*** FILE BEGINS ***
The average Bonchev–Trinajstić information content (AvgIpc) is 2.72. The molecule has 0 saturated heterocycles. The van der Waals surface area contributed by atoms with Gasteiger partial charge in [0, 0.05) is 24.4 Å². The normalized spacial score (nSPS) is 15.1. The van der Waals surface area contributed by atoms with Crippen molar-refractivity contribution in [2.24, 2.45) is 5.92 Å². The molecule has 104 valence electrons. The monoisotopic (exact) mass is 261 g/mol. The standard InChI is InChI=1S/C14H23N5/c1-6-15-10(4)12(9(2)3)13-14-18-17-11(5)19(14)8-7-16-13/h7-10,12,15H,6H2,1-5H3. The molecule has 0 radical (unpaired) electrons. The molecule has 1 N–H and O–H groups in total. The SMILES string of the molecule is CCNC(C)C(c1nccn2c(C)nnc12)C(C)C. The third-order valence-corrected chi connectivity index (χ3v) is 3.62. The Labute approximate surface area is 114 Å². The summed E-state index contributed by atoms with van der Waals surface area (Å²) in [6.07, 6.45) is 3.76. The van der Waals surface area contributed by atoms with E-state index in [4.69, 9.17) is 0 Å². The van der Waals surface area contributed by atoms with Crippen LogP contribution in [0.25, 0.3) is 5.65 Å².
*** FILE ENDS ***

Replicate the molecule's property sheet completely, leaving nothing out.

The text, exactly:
The average Bonchev–Trinajstić information content (AvgIpc) is 2.72. The molecule has 0 saturated heterocycles. The van der Waals surface area contributed by atoms with Gasteiger partial charge in [0, 0.05) is 24.4 Å². The normalized spacial score (nSPS) is 15.1. The van der Waals surface area contributed by atoms with Crippen molar-refractivity contribution in [2.24, 2.45) is 5.92 Å². The molecule has 104 valence electrons. The monoisotopic (exact) mass is 261 g/mol. The standard InChI is InChI=1S/C14H23N5/c1-6-15-10(4)12(9(2)3)13-14-18-17-11(5)19(14)8-7-16-13/h7-10,12,15H,6H2,1-5H3. The molecule has 0 radical (unpaired) electrons. The molecule has 1 N–H and O–H groups in total. The SMILES string of the molecule is CCNC(C)C(c1nccn2c(C)nnc12)C(C)C. The third-order valence-corrected chi connectivity index (χ3v) is 3.62. The Labute approximate surface area is 114 Å². The summed E-state index contributed by atoms with van der Waals surface area (Å²) in [6.07, 6.45) is 3.76. The van der Waals surface area contributed by atoms with E-state index in [4.69, 9.17) is 0 Å². The van der Waals surface area contributed by atoms with Crippen LogP contribution in [0.25, 0.3) is 5.65 Å².